We’re hearing a lot these days about sustainability, Eco living, saving the planet, war on waste, plastic bags, recycling and a lot more. All these issues are part of something much bigger; to use a time-worn phrase, it’s all about living within our means.
That used to mean not spending more than we earn, but in a way that’s exactly what we’re doing with the planet.
We’ve become used to the idea of disposability – using something once or twice then throwing it away. That can’t go on. At least, it can’t if we want our children and their children to survive. Because that’s what it’s all about.
Our planet is rich in resources, but they’re not unlimited, as we’re seeing with fish stocks, birds, bees, water and even something we take for granted – fresh air.
As a species we’ve proved time and time again that, without imposed limits, we will simply consume resources until there’s nothing left.
More we can do
It’s a very complex and very large subject, covering areas as diverse as climate change, air pollution, ocean health, food production, energy use and reusability. But it has to be tackled.
Although we, as individuals, are making efforts, by recycling, re-using bags and mending and repairing items we once thought nothing of replacing, it’s not enough.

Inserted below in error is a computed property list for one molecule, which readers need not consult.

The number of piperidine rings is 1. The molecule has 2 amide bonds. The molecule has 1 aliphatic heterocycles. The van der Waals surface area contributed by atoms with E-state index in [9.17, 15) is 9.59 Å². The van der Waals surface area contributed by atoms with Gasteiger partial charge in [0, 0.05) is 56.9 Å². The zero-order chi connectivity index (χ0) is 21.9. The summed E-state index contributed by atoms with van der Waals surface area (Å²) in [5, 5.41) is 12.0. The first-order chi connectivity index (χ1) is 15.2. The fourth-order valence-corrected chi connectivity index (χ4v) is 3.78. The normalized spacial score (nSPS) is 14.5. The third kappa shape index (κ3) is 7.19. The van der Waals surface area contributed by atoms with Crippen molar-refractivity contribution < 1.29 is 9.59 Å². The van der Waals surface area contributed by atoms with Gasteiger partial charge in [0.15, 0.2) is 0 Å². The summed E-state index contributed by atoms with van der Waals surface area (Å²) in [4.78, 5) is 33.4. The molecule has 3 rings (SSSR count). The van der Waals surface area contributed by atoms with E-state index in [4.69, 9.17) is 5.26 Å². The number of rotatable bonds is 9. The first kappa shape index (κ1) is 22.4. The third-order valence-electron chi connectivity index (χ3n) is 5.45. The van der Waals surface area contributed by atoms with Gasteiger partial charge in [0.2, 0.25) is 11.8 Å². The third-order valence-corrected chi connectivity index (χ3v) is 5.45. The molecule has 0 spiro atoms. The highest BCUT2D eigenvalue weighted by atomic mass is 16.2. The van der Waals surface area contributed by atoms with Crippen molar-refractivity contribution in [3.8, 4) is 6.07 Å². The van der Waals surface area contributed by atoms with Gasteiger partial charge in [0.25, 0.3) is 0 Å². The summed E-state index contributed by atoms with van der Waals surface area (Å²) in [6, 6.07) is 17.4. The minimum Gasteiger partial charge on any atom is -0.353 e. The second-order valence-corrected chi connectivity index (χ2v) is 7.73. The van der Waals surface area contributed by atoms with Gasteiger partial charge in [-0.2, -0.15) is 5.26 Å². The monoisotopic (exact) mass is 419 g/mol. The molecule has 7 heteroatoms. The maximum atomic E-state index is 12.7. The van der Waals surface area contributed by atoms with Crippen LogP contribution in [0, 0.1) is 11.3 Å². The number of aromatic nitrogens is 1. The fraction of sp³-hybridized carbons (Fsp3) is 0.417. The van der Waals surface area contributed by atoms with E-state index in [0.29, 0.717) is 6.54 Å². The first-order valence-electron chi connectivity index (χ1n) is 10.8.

Experience has shown repeatedly that the major corporations will focus purely on selling their wares unless they are compelled by governments to adopt strategies and policies that reflect the concerns surrounding sustainability.
But we also know governments are essentially reactive: they won’t take action unless the pressure to do so becomes glaringly incontrovertible.
We, as consumers, need a body that will be prepared to coordinate approaches to sustainability, informing and educating, lobbying government, monitoring use and waste across industry.
Above all, this body needs to keep the public’s minds firmly focused on the target: Living within our means. Then perhaps our descendants will have a planet they can still enjoy.
What does it mean to you to live and buy sustainably? Where do you feel that we could do more to live in a sustainable way?
What tips and advice can you offer others on living sustainability?